What Does Worldly Look Like? Part 3


The goal of these articles (Part 1, Part 2) is to challenge misconceptions about the world and worldliness by taking a fresh look at our authority, the Scriptures themselves. I’ve argued that the biblical concept of worldliness encompasses much more than the matters of fashion, entertainment, and material possessions that we fundamentalists tend to focus on when we use the term.

The Study So Far

Part 1 in the series focused on select passages that suggest worldliness encompasses all of the sinful attitudes and actions of our unregenerate past. Romans 12:2 contrasts two conditions, conformity to “this world” [1] and transformation through mind renewal. Believers are in the conformed condition to the extent that we are not yet in the transformed condition. “Worldly” here is the opposite of “transformed.” In 1 Corinthians 3:1-4, Paul links the untransformed condition to immaturity and fleshliness and cites envy, strife, and divisions as evidence of that immaturity. Finally, James 3:14-15 associates contentious, self-seeking attitudes and sensuality with wisdom that is worldly (“earthly”). [2] Together, these passages alert us against a host of ungodly attitudes we seldom think of as worldly.

Part 2 emphasized the importance of understanding what “the world” is in order to understand what “worldly” means. We found that Scripture sometimes uses “world” very broadly (the created order of earth and/or all its people) but sometimes uses the word negatively in reference to a flawed subset of that order. Furthermore, some references to “world” are strongly negative in tone and identify an even smaller subset of the whole, a world within a world, within a world. This purely sinister sense of “world” is clearly an enemy believers must shun at all costs, but how do we identify what truly belongs to that world? What is its defining characteristic?

A Time-honored but Inadequate View

Part 2 concluded that the defining characteristic cannot be association with unbelievers or even popularity among unbelievers. Whatever we say “the world” of Romans 12:2, 1 John 2:15, and James 4:4 is, total nonpartcipation and nonconformity are required. Though many groups have claimed that “unbelievers and their ways” are what’s in view in Romans 12:2, none have actually lived that interpretation. They have always chosen to allow conformity of one sort or another. Read more about What Does Worldly Look Like? Part 3

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Albert Mohler on Doctrinal Triage: A Response


In The Nick Of TimeBP News is the official press of the Southern Baptist Convention. In a recent “First‐Person” article (August 23, 2006), Albert Mohler issued “A Call for Theological Triage and Christian Maturity.” The article, which has been posted twice on Mohler’s own blog, reiterates an argument that he has repeated in several venues. It is an important argument, and Mohler expresses it thoughtfully.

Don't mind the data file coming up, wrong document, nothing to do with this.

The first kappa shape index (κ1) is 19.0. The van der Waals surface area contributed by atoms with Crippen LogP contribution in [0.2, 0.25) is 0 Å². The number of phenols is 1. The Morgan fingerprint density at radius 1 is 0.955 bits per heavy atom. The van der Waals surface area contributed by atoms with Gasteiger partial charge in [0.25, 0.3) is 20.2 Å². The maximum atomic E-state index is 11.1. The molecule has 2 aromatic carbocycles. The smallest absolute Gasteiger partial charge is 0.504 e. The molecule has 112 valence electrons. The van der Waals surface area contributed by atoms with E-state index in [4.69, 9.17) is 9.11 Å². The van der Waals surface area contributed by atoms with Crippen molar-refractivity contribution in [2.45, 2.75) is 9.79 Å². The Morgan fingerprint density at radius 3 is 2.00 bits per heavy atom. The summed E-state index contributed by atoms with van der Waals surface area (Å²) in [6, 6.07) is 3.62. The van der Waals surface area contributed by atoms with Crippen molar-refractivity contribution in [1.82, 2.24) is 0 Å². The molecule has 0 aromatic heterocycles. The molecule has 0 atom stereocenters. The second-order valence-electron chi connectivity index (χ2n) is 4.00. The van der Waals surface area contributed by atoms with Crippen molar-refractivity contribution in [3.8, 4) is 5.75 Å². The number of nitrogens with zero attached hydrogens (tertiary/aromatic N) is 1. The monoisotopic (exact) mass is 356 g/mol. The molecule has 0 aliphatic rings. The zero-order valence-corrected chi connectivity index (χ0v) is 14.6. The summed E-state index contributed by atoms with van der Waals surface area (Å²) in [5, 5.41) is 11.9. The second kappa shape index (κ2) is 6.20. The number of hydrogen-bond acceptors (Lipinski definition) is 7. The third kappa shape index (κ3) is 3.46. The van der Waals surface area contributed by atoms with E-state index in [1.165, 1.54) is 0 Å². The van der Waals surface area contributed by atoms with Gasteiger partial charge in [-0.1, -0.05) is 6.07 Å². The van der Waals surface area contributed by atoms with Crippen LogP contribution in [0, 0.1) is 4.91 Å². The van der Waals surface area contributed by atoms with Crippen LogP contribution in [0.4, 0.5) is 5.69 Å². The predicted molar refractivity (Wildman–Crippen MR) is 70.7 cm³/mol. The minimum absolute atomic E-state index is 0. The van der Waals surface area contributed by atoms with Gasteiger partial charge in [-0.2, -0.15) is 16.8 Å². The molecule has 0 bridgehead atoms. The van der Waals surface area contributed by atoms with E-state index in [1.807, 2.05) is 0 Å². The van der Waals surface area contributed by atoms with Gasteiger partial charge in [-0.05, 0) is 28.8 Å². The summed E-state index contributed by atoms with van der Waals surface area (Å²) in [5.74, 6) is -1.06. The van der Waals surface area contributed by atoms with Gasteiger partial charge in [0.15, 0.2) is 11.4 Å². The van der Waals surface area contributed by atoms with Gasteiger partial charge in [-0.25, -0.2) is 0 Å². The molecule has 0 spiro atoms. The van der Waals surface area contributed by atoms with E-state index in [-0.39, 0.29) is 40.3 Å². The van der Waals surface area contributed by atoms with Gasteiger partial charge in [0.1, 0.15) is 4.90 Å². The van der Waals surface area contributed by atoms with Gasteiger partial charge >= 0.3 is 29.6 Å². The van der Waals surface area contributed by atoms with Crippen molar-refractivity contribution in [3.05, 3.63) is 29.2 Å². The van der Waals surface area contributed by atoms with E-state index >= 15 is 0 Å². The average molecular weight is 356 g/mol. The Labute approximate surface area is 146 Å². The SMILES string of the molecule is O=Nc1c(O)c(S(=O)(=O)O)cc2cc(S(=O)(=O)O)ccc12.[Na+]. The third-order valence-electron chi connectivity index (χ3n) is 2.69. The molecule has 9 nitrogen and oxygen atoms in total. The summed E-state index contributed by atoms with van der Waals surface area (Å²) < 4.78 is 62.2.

Mohler’s thesis is that theological issues vary in importance, and that the level of importance affects the levels at which Christian fellowship is possible. Most important are “first‐order” doctrines. These teachings are the “most central and essential to the Christian faith.” They represent the “most fundamental truths of the Christian faith.” Indeed, “a denial of these doctrines represents nothing less than an eventual denial of Christianity itself.” Among them, Mohler lists “the Trinity, the full deity and humanity of Jesus Christ, justification by faith, and the authority of Scripture.”
Second‐order doctrines involve issues that create significant boundaries among believers, but that do not keep them from recognizing each other as Christians. Mohler believes that the debate between pedobaptists and credobaptists is an example, as are questions about the ordination of women. He notes, “Many of the most heated disagreements among serious believers take place at the second‐order level, for these issues frame our understanding of the church and its ordering by the Word of God.”

Third‐order doctrines are those over which Christians may disagree while remaining in close fellowship. Mohler names the debate over the timing of events surrounding the Lord’s return as an example of a third‐order dispute. Differences over such doctrines should not prevent believers from accepting one another “without compromise,” even in local church membership.

These three categories provide Mohler with a neat taxonomy for questions of fellowship. Third‐order disagreements should never affect Christian fellowship or cooperation. Second‐order differences may block cooperation at some levels, but should not bar Christians from expressing mutual recognition. Differences over first‐order doctrines—well, Mohler does not express an opinion here.
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Book Review: Alone With God